New Brunswick's health minister says she believes the province can stay on track with its vaccination goals for the first quarter of 2021 despite a disruption in the supply of the Pfizer-BioNTech vaccine starting this week. Dorothy Shephard says she's hopeful the federal government is right when it says Pfizer will "ramp up" shipments of its COVID-19 vaccine in March so that supplies catch up and provinces can still hit their targets. But in the meantime the province will have to adjust its roll-out plans for February to deal with the reduction in shipments, which includes no new Pfizer vaccine for Canada this week. "We can't issue vaccines if we don't have the vaccine to release," Shepherd said Monday. "Absolutely we are making those changes." She did not provide details of what those changes would be. She also added: "We have been assured that the shipments will be ramped up in March so that we should be able to meet our planned vaccination rollout for [the first quarter] in the month of March. … So I expect March is going to be very busy." As of Monday, New Brunswick had received 21,675 vaccine doses, including a shipment of 3,900 doses from Pfizer last Friday. 'Almost easier than the flu shot' One of those doses went into the arm of family physician Dr. Marc-André Doucet at a clinic at the Chaleur Regional Hospital in Bathurst on Saturday. "There was no wait," Doucet said. "Everything was smooth sailing. "We're privileged to be among the first to have it. Obviously I think we're also exposed to the risk, so it makes sense." He said he suffered no side effects from the dose he received Saturday, his first. "It's actually almost easier than the flu shot I get every year." On Monday, Ontario said it would postpone shots to some health care workers in February because of the Pfizer delays, so that long-term care residents at greater risk could be vaccinated with the supply the province has. Shephard said in New Brunswick, another vaccine from Moderna is being used for long-term care residents so that won't be affected by the Pfizer delay. Maj.-Gen. Dany Fortin, the military commander leading vaccine logistics for the Public Health Agency of Canada, recently said there would be no Pfizer deliveries to Canada this week and that shipments would reduced by up to 50 per cent over four weeks. New Brunswick had been due to receive 35,100 Pfizer doses between now and the end of February. The federal government's delivery schedule website hasn't been updated with new numbers for Pfizer. The company is upgrading its plant in Belgium to manufacture even more doses this year than originally planned, but that means slowing production temporarily. The site shows New Brunswick is still expected to receive 4,300 doses of Moderna's vaccine next week and another 4,700 doses in the final week of February. The province has also been holding back 7,418 doses to ensure there are enough second shots for everyone who has had a first one. Shephard said 1,300 people were vaccinated at 10 long-term care facilities last week, as well as 1,950 health-care workers at hospitals in Bathurst, Edmundston, Saint John and Fredericton. 20 long-term care facilities to get Moderna vaccine Another 750 people at 20 long-term care facilities will get doses of the Moderna vaccine this week, along with 1,600 health-care workers who will get their second dose. Both the Pfizer and Moderna vaccines require two shots to be fully effective. So far 14,257 New Brunswickers have received at least one shot and 2,839 have had both doses and are considered fully immunized. Shephard said the province could go faster if it had more supply. "It continues to not be a matter of our ability to vaccinate, but that we do not have the vaccine in sufficient quantities yet." Last week Prime Minister Justin Trudeau said the CEO of Pfizer has personally assured him that shipments would pick up again and catch up with the original shipment schedule by the end of March. "That has yet to be seen," Shephard said. "We can only hope that is what will happen." Anyone who wants vaccine could get it by fall In December, the federal government said there would be enough Pfizer vaccine to immunize three million Canadians by the end of March. With per capita distribution that would mean 60,000 New Brunswickers. The province hopes that by fall any New Brunswicker who wants the vaccine will have had the chance to get it. "Our goal is to get to September and be where we want to be," Shephard said. "These kinds of adjustments have to be made, we have to work with them, and we will continue to work with them."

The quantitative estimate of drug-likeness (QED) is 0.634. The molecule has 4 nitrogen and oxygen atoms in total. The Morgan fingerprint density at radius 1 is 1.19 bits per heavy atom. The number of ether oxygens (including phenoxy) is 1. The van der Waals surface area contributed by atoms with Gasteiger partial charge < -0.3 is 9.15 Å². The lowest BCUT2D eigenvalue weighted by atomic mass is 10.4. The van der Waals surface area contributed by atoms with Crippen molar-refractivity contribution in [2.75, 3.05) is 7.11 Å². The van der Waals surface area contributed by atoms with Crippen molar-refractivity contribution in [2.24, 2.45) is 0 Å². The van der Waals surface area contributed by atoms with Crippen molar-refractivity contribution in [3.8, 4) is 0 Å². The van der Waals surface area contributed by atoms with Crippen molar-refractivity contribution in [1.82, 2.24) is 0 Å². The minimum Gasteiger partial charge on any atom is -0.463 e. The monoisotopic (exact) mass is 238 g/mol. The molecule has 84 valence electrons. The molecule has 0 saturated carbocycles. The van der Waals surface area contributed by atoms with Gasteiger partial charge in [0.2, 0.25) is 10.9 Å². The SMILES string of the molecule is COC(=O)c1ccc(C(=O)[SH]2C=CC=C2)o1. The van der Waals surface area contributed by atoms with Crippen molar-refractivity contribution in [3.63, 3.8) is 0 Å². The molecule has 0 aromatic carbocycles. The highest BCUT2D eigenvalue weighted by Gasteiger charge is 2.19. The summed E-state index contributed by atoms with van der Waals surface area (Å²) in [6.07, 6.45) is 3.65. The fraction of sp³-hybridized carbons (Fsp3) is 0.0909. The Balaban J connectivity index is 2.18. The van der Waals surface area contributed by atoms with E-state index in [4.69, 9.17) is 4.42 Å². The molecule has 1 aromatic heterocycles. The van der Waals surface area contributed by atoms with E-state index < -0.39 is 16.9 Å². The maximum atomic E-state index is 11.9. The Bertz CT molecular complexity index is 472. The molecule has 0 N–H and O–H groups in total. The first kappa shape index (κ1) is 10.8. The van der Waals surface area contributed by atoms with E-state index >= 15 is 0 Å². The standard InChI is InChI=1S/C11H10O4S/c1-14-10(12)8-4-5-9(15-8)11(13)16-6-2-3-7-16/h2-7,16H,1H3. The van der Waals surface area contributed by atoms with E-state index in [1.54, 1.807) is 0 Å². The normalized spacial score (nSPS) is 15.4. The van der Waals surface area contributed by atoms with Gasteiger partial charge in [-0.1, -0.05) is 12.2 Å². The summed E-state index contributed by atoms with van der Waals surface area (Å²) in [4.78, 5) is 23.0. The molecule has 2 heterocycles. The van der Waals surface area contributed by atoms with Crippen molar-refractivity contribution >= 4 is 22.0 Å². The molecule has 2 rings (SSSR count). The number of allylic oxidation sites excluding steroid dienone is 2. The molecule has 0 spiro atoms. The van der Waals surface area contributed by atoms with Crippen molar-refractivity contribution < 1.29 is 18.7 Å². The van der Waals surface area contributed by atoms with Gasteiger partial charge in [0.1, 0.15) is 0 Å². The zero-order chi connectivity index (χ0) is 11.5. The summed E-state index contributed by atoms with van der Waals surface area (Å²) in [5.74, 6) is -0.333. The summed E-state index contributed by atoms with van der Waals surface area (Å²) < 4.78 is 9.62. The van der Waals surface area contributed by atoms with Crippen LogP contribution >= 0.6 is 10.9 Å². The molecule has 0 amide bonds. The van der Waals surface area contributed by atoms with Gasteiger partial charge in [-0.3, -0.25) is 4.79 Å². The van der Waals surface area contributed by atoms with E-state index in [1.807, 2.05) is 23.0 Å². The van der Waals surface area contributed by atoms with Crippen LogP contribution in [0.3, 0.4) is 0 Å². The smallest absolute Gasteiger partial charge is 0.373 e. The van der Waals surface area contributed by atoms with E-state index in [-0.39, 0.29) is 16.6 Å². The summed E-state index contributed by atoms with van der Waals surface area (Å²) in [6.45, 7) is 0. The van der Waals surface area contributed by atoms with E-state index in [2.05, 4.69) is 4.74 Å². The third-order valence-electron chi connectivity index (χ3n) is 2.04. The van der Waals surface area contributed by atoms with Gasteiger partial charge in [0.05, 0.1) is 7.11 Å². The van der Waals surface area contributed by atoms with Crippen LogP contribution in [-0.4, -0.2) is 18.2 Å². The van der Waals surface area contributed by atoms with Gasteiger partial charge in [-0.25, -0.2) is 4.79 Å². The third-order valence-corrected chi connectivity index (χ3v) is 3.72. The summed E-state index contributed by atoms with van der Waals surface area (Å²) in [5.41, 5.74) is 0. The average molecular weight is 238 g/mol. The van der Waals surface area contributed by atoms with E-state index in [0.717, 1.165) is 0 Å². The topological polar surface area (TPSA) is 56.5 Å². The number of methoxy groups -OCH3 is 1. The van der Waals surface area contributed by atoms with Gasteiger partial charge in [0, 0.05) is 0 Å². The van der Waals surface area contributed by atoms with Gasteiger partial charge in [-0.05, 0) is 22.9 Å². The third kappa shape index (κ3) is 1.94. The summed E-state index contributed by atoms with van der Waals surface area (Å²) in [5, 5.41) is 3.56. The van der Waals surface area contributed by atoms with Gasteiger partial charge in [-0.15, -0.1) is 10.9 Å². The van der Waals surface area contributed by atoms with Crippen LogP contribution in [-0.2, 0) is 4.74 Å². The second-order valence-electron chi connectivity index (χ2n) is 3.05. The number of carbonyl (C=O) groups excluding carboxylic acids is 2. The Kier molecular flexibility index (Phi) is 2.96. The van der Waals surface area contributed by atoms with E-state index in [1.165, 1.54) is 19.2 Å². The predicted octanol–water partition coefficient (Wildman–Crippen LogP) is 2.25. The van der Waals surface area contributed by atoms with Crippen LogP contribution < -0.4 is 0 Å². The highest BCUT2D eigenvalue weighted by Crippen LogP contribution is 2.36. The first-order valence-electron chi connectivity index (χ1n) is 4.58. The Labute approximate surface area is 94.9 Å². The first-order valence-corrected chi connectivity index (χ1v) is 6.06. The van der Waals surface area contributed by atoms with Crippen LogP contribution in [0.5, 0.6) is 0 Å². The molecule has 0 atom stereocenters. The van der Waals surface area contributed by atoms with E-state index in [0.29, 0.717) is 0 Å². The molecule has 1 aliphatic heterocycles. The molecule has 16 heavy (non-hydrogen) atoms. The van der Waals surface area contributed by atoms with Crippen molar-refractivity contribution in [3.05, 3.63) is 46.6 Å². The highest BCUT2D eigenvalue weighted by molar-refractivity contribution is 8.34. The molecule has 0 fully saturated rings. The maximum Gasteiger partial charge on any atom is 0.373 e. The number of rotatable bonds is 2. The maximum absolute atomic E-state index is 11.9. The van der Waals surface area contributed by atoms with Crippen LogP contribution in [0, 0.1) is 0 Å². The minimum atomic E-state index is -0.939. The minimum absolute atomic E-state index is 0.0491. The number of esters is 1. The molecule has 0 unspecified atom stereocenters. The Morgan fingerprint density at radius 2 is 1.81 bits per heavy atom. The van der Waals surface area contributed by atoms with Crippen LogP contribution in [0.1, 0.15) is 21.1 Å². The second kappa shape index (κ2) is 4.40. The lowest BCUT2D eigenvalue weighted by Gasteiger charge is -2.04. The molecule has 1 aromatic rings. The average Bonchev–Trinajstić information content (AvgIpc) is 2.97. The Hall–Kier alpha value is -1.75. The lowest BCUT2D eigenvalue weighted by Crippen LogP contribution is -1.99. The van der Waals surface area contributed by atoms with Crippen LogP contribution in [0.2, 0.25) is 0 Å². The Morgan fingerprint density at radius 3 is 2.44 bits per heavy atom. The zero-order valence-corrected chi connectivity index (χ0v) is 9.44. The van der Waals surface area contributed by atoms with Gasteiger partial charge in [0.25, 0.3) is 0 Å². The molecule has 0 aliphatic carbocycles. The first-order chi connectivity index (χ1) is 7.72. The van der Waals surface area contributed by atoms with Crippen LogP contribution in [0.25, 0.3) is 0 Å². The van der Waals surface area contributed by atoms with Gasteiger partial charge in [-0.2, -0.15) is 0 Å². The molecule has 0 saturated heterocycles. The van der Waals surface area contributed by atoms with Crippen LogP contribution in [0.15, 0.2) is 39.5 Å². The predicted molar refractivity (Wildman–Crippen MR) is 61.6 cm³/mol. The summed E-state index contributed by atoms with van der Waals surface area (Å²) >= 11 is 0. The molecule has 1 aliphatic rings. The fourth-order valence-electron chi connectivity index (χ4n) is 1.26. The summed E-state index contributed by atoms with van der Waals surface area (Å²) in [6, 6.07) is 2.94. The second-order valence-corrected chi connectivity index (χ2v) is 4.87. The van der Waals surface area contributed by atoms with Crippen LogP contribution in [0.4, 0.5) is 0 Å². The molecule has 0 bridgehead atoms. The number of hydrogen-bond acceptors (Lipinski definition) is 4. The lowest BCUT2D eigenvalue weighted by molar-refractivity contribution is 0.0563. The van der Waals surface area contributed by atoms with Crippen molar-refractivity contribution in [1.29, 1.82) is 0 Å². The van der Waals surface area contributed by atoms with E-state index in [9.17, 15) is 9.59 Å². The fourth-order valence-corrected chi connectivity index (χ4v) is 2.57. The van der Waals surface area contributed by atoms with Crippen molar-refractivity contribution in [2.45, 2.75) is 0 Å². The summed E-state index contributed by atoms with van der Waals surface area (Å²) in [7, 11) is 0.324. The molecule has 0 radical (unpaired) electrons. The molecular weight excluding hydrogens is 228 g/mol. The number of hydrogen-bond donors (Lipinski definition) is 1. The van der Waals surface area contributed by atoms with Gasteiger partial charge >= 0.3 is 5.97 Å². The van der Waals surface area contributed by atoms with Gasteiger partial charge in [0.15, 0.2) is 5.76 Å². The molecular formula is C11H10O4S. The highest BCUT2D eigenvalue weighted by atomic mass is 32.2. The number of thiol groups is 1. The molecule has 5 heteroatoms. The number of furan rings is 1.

A man banished from Onion Lake Cree Nation was arrested there on Dec. 8, 2020. RCMP arrested Terrance Stonechild, 32, on Onion Lake Dec. 8, 2020, and charged him with weapons and drug-related offences. Onion Lake Cree Nation band council “banished” 32 people from its community in 2020 as they continue to fight illegal drug and gang activity. The banished individuals have “contravened and violated peace and good order in the territory of the Onion Lake Cree Nation, and thereby are banished,” Okimaw (Chief) Henry Lewis posted on OLCN’s website Sept. 3, 2020. Names and photos of the banned individuals were posted on OLCN’s website. Lewis said the band council was exercising its authority and jurisdiction under convention law and land law. The OLCN band council asked people to call Onion Lake RCMP if they saw any of the banned individuals in the community. OLCN declared a state of emergency Jan. 22, 2020, after gang-related violence and drug activity. They drove out suspected gang members and boarded up about 15 suspected meth houses. Stonechild pleaded not guilty to the drug and weapons charges and elected to be tried by provincial court judge alone. A trial has been set in Lloydminster Provincial Court in June. OLCN has three townships spanning 188,000 acres and is on the Saskatchewan-Alberta border about 50 kilometres north of Lloydminster, Sask. firstname.lastname@example.org Lisa Joy, Local Journalism Initiative Reporter / Battlefords News-Optimist Lisa Joy, Local Journalism Initiative Reporter, The Battlefords Regional News-Optimist